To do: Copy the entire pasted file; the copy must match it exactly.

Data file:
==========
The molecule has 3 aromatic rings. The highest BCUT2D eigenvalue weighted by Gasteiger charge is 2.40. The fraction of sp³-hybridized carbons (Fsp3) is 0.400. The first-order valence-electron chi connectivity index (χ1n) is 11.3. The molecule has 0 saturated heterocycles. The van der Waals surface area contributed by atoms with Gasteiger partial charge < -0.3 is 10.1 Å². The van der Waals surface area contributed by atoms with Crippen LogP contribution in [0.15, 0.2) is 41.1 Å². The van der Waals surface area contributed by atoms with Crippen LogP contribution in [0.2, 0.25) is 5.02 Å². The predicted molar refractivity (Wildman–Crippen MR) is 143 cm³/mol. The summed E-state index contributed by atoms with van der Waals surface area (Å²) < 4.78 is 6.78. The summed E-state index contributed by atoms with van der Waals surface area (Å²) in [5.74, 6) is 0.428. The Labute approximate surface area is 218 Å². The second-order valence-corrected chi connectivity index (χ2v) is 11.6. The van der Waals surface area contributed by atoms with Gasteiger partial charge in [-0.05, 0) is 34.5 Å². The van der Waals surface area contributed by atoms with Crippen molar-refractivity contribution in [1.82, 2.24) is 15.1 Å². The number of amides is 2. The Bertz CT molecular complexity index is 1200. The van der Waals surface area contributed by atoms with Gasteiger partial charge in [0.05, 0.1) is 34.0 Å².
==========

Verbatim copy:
The molecule has 3 aromatic rings. The highest BCUT2D eigenvalue weighted by Gasteiger charge is 2.40. The fraction of sp³-hybridized carbons (Fsp3) is 0.400. The first-order valence-electron chi connectivity index (χ1n) is 11.3. The molecule has 0 saturated heterocycles. The van der Waals surface area contributed by atoms with Gasteiger partial charge < -0.3 is 10.1 Å². The van der Waals surface area contributed by atoms with Crippen LogP contribution in [0.15, 0.2) is 41.1 Å². The van der Waals surface area contributed by atoms with Crippen LogP contribution in [0.2, 0.25) is 5.02 Å². The predicted molar refractivity (Wildman–Crippen MR) is 143 cm³/mol. The summed E-state index contributed by atoms with van der Waals surface area (Å²) < 4.78 is 6.78. The summed E-state index contributed by atoms with van der Waals surface area (Å²) in [5.74, 6) is 0.428. The Labute approximate surface area is 218 Å². The second-order valence-corrected chi connectivity index (χ2v) is 11.6. The van der Waals surface area contributed by atoms with Gasteiger partial charge in [-0.05, 0) is 34.5 Å². The van der Waals surface area contributed by atoms with Crippen molar-refractivity contribution in [1.82, 2.24) is 15.1 Å². The number of amides is 2. The Bertz CT molecular complexity index is 1200. The van der Waals surface area contributed by atoms with Gasteiger partial charge in [0.05, 0.1) is 34.0 Å².